How quickly things change.
Last week the market was on a tear, led by the Russell 2000, which surged dramatically to new all-time highs after Russian President Vladimir Putin seemed to de-escalate the tension in Ukraine. This capped a 12 percent rise out of the February low set during the scare over emerging markets. But only days later the index was on its worst sosing streak since May 2012, falling five days in a row in a steady drip-drip of selling pressure.
After stocks climbed ever higher through the first two months, several factors are now bring them back to earth.
First, the situation in the Ukraine has warmed up again, heading into a Crimean referendum on independence from Kiev set for Sunday. The West is criticizing this as a sham, with President Obama repeating calls that there will be "costs" for Russia if it annexes the region, should citizens vote to enter Moscow's embrace.
Second, the credit situation in China has taken a turn for the worse, with copper futures plunging on a scale not seen since the 2011 wipeout connected to the loss of America's AAA-credit rating, or the Lehman Brothers collapse before that. Copper has been popularly used as collateral in shady financing deals for years, and with Beijing trying to tamp down on excessive credit creation, metal prices are collapsing. The metal is down nearly 11 percent from its February high.
China on Thursday announced a greater-than-expected slowdown in industrial production, which could further weigh on financial markets.
"China's January-February activity data all came in vastly below our below-consensus forecasts, confirming the fast deterioration of China's economic growth entering 2014," Societe Generale economist Wei Yao said in a research note. First-quarter "GDP growth falling below 7.5 percent is now pretty much certain, and something barely above 7 percent looks quite likely."
Third, Japanese investors have been disappointed of late at the Bank of Japan's reluctance to stimulate the economy with another infusion of cheap money. The Japanese are in a bind, caught between the negative side effects of their obsession with currency devaluation (higher import prices, higher inflation, weaker trade balance) and the positives they're still waiting for (more competitive exports, higher wages). Throw in a persistent government budget deficit and massive indebtedness, necessitating a confidence-crushing tax hike proposal and the situation looks grim.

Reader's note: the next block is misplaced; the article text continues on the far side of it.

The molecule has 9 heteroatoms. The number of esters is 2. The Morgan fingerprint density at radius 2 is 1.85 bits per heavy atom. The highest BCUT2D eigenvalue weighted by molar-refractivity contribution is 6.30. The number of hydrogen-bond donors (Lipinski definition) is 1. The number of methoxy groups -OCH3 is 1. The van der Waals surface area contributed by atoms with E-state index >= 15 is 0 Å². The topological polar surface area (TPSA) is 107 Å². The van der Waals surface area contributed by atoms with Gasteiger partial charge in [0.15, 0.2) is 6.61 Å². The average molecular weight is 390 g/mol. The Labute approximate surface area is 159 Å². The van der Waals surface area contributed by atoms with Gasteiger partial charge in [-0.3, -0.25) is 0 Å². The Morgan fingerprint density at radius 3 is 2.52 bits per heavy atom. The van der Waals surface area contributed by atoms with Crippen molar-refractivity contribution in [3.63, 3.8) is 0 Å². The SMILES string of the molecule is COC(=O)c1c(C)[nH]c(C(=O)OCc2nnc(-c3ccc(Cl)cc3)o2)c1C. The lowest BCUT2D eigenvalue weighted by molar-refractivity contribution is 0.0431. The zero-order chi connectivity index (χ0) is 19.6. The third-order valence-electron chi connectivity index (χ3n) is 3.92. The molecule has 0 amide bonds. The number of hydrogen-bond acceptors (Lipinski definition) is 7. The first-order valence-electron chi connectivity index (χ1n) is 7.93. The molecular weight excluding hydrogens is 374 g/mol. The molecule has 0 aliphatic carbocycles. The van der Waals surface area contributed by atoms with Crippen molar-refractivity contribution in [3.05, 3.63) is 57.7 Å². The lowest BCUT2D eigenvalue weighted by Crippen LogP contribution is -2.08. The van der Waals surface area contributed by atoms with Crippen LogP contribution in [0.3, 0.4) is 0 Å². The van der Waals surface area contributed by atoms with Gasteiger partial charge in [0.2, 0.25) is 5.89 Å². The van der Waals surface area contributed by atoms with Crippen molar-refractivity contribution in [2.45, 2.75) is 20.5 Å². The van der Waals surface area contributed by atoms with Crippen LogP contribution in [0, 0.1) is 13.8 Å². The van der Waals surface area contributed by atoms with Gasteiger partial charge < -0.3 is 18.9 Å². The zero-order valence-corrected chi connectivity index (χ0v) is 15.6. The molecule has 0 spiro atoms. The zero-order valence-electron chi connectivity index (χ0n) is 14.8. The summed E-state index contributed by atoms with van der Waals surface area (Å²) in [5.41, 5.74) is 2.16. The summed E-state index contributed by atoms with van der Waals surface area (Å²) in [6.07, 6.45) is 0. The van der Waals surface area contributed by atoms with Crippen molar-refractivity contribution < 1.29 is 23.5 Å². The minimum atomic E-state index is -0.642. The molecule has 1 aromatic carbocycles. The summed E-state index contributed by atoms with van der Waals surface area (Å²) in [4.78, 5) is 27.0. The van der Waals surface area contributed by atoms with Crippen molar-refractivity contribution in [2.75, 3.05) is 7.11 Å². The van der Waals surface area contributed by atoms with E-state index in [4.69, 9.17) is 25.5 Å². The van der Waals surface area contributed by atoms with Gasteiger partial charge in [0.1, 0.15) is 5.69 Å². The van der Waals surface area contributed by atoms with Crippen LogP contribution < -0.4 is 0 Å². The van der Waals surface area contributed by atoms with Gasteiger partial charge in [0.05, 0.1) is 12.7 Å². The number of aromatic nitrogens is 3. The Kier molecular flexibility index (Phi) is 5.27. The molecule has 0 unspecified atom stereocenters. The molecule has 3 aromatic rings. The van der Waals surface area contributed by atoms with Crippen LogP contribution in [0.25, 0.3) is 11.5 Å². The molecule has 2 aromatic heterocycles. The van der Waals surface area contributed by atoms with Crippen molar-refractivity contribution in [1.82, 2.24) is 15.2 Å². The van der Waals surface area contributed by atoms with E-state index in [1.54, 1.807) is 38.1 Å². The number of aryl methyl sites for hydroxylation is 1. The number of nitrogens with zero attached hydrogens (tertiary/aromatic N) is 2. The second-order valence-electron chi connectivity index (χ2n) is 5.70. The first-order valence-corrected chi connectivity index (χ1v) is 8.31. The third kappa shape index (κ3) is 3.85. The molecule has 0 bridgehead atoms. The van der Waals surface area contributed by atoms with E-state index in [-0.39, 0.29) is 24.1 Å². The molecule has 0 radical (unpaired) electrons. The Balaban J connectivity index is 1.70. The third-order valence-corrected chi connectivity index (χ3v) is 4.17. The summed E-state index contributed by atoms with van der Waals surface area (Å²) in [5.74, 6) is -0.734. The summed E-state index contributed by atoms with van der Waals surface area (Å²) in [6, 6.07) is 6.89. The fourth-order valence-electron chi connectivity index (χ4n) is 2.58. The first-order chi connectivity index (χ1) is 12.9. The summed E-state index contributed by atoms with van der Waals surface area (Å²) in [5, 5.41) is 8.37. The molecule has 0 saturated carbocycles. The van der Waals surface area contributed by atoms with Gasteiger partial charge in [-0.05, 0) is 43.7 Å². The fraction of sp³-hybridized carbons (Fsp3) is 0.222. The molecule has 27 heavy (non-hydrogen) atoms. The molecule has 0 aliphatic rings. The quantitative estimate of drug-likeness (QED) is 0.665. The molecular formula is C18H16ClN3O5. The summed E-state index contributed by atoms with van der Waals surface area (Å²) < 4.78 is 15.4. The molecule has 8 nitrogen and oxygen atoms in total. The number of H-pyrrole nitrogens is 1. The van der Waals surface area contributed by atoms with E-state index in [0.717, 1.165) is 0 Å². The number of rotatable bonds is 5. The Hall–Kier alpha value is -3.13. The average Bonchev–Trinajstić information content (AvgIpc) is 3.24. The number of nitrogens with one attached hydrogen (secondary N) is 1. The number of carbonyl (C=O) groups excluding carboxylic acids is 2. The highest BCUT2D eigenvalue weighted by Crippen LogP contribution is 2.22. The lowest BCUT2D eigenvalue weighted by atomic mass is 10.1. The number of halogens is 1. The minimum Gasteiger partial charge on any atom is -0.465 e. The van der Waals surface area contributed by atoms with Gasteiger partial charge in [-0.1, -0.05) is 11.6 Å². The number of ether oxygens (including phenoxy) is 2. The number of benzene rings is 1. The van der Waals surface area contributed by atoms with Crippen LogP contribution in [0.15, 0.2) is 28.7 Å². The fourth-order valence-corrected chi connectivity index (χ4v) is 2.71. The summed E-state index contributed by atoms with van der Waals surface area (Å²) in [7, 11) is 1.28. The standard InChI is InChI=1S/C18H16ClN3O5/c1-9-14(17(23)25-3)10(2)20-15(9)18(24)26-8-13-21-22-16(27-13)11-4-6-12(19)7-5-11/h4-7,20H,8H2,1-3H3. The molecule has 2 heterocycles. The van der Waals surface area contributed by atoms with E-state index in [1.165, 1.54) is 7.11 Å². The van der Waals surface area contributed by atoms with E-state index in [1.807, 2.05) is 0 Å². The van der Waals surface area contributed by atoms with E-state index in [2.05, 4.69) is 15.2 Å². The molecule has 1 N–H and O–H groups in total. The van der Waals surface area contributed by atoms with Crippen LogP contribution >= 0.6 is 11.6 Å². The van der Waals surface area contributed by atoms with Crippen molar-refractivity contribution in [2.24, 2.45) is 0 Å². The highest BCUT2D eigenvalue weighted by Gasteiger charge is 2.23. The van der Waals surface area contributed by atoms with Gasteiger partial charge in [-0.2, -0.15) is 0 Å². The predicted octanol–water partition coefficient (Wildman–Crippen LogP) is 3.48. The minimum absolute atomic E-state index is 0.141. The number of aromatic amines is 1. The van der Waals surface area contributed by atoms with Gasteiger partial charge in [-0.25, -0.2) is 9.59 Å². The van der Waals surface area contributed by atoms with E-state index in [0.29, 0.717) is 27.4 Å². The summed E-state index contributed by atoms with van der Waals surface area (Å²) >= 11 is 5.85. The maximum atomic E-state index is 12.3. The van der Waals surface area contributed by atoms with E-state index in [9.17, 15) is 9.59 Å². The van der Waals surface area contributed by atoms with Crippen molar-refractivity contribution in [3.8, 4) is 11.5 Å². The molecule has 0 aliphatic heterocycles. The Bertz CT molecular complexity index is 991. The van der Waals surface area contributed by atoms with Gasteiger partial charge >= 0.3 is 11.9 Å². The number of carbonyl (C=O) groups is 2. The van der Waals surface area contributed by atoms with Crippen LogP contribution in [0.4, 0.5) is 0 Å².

All things considered, there seems to be all the reason in the world for investors to sell stocks and play it defensively. Especially since, here at home, the Federal Reserve seems committed to continuing its tightening of its monthly bond purchases at its upcoming policy announcement on March 19, which will feature Janet Yellen's first press conference as Fed chair.
Yet an argument could also be made that, given the selloff we've seen over the past week, some upside extension is possible that could potentially push the Dow Jones industrial average to new all-time highs. A 250 point gain would be enough to do it.
One reason is that the U.S. dollar, which acts as a safe haven asset in times of worry, has been consistently weak lately; reversing the strengthening trend seen between December and January that put pressure on emerging market currencies by encouraging capital outflows. If the greenback keeps falling, it will provide a modicum of relief to the emerging markets stocks that drove the decline into the February low in the first place.
For another, Federal Reserve officials continue to shift the focus away from tapering to a concept known as "forward guidance," which is essentially a promise to keep short-term rates lower for longer. The gist of this is that while the unemployment rate has fallen, other measures of the labor market -- such as part-time employment, the rate at which workers quit their jobs and labor force participation -- suggest a lot more healing is needed.
That means short-term interest rates could remain near zero into 2016, as many analysts expect. After 2013's easy market gains, in other words, 2014 is already proving to be a much trickier animal. Investors need to stay on their toes.